Man loses Rs 60,000 after app got installed in phone automatically
Police said that the man's smartphone got hacked when he clicked on the link and an application was installed immediately
Gurugram: A 52-year-old businessman lost Rs 60,000 from his bank account after clicking on the link sent by an unknown fraudster, pretending to be an official of the income tax department. Police said that the man's smartphone got hacked when he clicked on the link and an application was installed immediately.
According to Hindustan Times, the businessman Harish Chander on September 10, 2018, woke up to see Rs 60,000 has been deducted from his bank account. He also found that the amount had been deducted in two online transactions.
"The OTP that I received on my phone number around 2.30 am, was automatically sent to another number," Chander said to the website. He also said that about three days before the incident, he had received a message stating that income tax return was being delayed.
After receiving the message, Chander decided to finish off the IT return without much delay, and he clicked on the link; an app was immediately installed. The fraudster then hacked the man's smartphone through the app and took away Rs. 60,000 from his account.
Following the incident, Chander approached the bank to complain about the alleged loss of money from his account. To which the bank officials informed him that he lost his money as his phone was hacked by the application he had downloaded through the link, reports the website.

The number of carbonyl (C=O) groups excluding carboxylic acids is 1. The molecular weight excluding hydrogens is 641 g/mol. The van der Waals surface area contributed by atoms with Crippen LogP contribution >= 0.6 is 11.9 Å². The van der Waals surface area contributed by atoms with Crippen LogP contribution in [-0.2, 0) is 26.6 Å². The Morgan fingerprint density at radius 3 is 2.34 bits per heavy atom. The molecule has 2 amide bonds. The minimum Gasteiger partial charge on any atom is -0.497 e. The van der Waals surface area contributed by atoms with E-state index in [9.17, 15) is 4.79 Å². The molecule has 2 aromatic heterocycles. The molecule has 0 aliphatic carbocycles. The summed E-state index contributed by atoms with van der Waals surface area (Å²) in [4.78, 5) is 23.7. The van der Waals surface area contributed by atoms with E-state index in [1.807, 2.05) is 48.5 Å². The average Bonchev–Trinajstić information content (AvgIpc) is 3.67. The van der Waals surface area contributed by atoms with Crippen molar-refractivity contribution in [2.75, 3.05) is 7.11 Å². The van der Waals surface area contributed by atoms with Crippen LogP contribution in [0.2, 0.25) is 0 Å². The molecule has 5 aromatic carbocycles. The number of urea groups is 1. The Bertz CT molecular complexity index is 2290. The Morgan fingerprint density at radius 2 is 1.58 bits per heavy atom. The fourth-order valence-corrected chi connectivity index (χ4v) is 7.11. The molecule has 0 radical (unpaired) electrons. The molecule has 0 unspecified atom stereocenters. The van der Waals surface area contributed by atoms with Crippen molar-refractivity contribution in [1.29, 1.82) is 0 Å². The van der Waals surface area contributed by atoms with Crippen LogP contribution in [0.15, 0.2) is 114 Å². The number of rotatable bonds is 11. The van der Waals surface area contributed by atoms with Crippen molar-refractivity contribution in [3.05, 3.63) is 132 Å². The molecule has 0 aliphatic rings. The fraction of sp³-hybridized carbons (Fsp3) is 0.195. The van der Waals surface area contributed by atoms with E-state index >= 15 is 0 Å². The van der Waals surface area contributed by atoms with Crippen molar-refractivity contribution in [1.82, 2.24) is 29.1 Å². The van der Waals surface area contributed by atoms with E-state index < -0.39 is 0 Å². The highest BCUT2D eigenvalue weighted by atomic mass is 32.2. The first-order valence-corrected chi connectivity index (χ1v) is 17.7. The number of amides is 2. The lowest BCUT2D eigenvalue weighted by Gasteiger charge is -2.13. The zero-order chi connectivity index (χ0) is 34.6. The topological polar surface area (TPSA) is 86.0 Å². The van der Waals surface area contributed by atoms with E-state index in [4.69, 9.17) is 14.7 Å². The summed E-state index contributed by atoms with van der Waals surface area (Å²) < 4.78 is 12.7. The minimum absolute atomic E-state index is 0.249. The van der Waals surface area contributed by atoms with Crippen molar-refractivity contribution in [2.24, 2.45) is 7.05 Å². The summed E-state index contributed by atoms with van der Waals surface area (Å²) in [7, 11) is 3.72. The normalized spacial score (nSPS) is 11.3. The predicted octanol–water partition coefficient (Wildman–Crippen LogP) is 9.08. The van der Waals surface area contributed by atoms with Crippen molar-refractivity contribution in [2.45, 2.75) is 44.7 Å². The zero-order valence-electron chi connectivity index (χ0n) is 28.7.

However, Chander went to the Sector 10 police station on Wednesday to register an FIR on the incident that occurred on September 10, 2018. Police filed an FIR against the unknown fraudster under section 420 (cheating) of the Indian Penal Code (IPC). Acting the complaint, assistant sub-inspector(ASI) Mohammad Azad, the investigating officer in the case, tracked the number to which the OTP was automatically sent, and discovered that the number is registered in Pune.
"We have tracked the number to which the OTP was automatically sent, and found that the number is registered in Pune," the ASI said to the website. However, the police are yet to arrest the fraudster in the case.
Raj Singh Nehra, Director of International College for Security Studies in Delhi, said, "Sending links to hack devices is a common practice nowadays. Though we see only one link, there are hundreds of back links to the same, although they are not visible to the user. Eventually, the user's electronic device gets hacked. The hacker can then access data from the hacked device for illegal activities," he said to the website.
Nehra also adviced that people should refrain themselves from clicking on any doubtful links, as otherwise, they can become victims of such frauds.
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